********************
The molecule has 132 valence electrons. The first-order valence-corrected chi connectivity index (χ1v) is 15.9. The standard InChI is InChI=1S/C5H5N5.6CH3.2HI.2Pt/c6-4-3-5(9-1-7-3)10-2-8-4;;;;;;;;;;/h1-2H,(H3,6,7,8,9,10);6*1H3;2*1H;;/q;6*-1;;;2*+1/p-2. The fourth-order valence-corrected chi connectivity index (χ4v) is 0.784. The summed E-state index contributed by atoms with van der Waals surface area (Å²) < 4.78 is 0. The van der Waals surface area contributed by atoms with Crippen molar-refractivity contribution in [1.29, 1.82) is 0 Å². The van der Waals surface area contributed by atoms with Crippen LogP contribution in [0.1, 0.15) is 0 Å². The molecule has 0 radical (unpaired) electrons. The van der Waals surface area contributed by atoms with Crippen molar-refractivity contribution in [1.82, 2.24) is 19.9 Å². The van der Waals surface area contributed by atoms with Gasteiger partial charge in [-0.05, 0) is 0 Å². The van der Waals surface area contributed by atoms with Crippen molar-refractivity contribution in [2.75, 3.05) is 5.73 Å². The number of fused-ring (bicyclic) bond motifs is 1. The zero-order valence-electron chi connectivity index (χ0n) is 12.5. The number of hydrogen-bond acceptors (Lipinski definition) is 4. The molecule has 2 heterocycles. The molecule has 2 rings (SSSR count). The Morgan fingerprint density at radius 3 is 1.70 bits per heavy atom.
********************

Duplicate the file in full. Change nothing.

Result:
The molecule has 132 valence electrons. The first-order valence-corrected chi connectivity index (χ1v) is 15.9. The standard InChI is InChI=1S/C5H5N5.6CH3.2HI.2Pt/c6-4-3-5(9-1-7-3)10-2-8-4;;;;;;;;;;/h1-2H,(H3,6,7,8,9,10);6*1H3;2*1H;;/q;6*-1;;;2*+1/p-2. The fourth-order valence-corrected chi connectivity index (χ4v) is 0.784. The summed E-state index contributed by atoms with van der Waals surface area (Å²) < 4.78 is 0. The van der Waals surface area contributed by atoms with Crippen molar-refractivity contribution in [1.29, 1.82) is 0 Å². The van der Waals surface area contributed by atoms with Crippen LogP contribution in [0.1, 0.15) is 0 Å². The molecule has 0 radical (unpaired) electrons. The van der Waals surface area contributed by atoms with Crippen molar-refractivity contribution in [1.82, 2.24) is 19.9 Å². The van der Waals surface area contributed by atoms with Gasteiger partial charge in [-0.05, 0) is 0 Å². The van der Waals surface area contributed by atoms with Crippen molar-refractivity contribution in [2.75, 3.05) is 5.73 Å². The number of fused-ring (bicyclic) bond motifs is 1. The zero-order valence-electron chi connectivity index (χ0n) is 12.5. The number of hydrogen-bond acceptors (Lipinski definition) is 4. The molecule has 2 heterocycles. The molecule has 2 rings (SSSR count). The Morgan fingerprint density at radius 3 is 1.70 bits per heavy atom.